(CNN) - With President Barack Obama and House Speaker John Boehner giving no signs that a solution to avert the so-called fiscal cliff is imminent, legislators are being warned to stick around Washington.
They may even be asked to do something drastic: work through the weekend.
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"Members are advised that due to the ongoing negotiations regarding the fiscal cliff a weekend session is possible and therefore last votes for [next] week are not yet known," House Majority Leader Eric Cantor said Thursday.
Translation: a work week next week could bleed into the weekend before Christmas, a week after the date originally scheduled for final votes (this Friday).
The work which could prevent lawmakers from spending much time at home this month is the looming tax increases and spending cuts ahead in the new year, should Congress not approve an alternate deficit reduction plan. The cuts, known as the sequester, were designed by lawmakers and the White House as an incentive to reach a solution, but instead have led to a series of offers proposed and subsequently rejected by Obama and Boehner. Each has accused the other of not being serious in seeking a resolution.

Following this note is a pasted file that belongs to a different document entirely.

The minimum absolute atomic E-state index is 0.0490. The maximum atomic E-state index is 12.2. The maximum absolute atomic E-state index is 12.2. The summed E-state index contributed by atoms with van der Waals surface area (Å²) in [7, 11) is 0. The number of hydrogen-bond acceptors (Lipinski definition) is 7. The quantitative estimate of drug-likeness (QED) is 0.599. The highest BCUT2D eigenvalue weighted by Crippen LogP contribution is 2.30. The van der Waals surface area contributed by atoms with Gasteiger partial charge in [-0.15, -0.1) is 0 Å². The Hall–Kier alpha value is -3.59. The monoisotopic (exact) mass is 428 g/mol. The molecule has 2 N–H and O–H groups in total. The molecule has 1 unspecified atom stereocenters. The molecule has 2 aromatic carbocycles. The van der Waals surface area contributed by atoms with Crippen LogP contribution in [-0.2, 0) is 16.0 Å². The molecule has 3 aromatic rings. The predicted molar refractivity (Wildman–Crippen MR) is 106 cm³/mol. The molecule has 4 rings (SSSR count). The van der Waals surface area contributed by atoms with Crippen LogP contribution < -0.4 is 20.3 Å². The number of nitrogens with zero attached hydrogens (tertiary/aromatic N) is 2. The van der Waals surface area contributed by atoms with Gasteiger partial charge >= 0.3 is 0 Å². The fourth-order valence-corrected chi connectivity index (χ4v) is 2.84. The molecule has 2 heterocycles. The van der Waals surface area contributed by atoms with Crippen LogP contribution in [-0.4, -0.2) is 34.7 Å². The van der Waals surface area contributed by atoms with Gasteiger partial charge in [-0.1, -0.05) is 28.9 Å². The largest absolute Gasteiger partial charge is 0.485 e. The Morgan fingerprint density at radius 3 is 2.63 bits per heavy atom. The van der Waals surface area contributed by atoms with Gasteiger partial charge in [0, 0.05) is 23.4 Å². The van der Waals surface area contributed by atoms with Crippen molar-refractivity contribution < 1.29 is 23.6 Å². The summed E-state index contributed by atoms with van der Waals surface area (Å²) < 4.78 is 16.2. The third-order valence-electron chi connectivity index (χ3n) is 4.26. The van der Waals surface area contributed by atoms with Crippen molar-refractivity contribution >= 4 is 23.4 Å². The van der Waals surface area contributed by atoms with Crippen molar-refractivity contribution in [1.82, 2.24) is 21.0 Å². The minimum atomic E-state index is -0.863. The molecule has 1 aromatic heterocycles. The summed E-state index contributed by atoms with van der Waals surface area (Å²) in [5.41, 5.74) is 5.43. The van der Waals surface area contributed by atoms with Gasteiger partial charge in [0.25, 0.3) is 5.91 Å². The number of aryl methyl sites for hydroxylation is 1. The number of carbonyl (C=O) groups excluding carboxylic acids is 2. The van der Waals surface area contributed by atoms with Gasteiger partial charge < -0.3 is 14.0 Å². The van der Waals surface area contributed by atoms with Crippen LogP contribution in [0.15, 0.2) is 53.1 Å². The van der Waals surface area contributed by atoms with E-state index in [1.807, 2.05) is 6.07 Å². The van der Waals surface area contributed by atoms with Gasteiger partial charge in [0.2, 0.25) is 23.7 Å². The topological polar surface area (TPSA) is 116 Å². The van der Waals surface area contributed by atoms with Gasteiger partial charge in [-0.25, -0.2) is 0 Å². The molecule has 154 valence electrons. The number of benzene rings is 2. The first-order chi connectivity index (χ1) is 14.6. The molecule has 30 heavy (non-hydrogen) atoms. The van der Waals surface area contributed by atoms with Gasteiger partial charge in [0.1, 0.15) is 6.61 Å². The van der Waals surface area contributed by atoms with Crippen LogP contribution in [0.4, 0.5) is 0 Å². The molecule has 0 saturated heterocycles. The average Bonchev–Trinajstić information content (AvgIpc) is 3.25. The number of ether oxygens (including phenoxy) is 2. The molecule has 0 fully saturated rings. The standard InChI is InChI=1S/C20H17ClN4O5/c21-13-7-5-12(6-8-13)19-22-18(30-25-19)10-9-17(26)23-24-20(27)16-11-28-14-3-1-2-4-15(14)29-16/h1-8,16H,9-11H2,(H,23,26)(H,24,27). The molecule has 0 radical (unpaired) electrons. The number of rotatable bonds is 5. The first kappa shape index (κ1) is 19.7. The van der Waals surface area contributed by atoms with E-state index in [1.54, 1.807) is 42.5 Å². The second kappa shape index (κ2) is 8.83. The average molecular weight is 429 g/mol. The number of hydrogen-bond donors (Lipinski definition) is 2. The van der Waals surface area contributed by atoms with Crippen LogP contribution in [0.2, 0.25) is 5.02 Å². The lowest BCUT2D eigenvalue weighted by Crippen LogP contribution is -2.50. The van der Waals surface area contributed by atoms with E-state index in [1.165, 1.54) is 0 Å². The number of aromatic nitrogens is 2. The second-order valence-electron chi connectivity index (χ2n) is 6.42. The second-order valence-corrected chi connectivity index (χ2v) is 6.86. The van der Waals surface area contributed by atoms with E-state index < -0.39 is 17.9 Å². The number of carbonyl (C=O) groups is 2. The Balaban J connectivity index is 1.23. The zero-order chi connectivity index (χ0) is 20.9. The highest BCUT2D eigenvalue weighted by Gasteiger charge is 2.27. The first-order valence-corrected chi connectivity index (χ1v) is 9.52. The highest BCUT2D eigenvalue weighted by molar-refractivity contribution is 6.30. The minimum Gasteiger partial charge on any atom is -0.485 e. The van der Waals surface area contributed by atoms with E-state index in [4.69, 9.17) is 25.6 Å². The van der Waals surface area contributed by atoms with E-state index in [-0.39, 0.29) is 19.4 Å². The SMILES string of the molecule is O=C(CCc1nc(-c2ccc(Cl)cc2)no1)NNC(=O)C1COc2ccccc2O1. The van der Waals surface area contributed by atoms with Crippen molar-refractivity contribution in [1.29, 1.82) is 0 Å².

Asked Thursday if he was optimistic about a deal to avert the cliff, Obama replied, "Still a work in progress."
He was walking to a holiday party near the White House shortly after Boehner spoke at a press conference on Capitol Hill.
"I've been pushing all year for us to address this problem, but here we are at the 11th hour and the president still isn't serious about dealing with this issue right here," he said, pointing at a chart designed to illustrate that the tax hike Obama supports is minor compared to projected spending increases over time. "It's this issue: spending."
The speaker will spend this weekend at home in Ohio, an aide told CNN, but did not rule out Boehner and Obama speaking this weekend, or even an early return to DC.
"There are cell phones and airports in Ohio," the aide said.
The two most recently spoke on Tuesday and met in person on Sunday.
Asked about hypothetical possible solutions, Boehner replied: "Ifs and ands and buts are like candy and nuts. If that were the case everyday would be Christmas.
"My goal is to get to an agreement with the president of the United States that addresses this problem."
- CNN Senior Congressional Producer Deirdre Walsh contributed to this report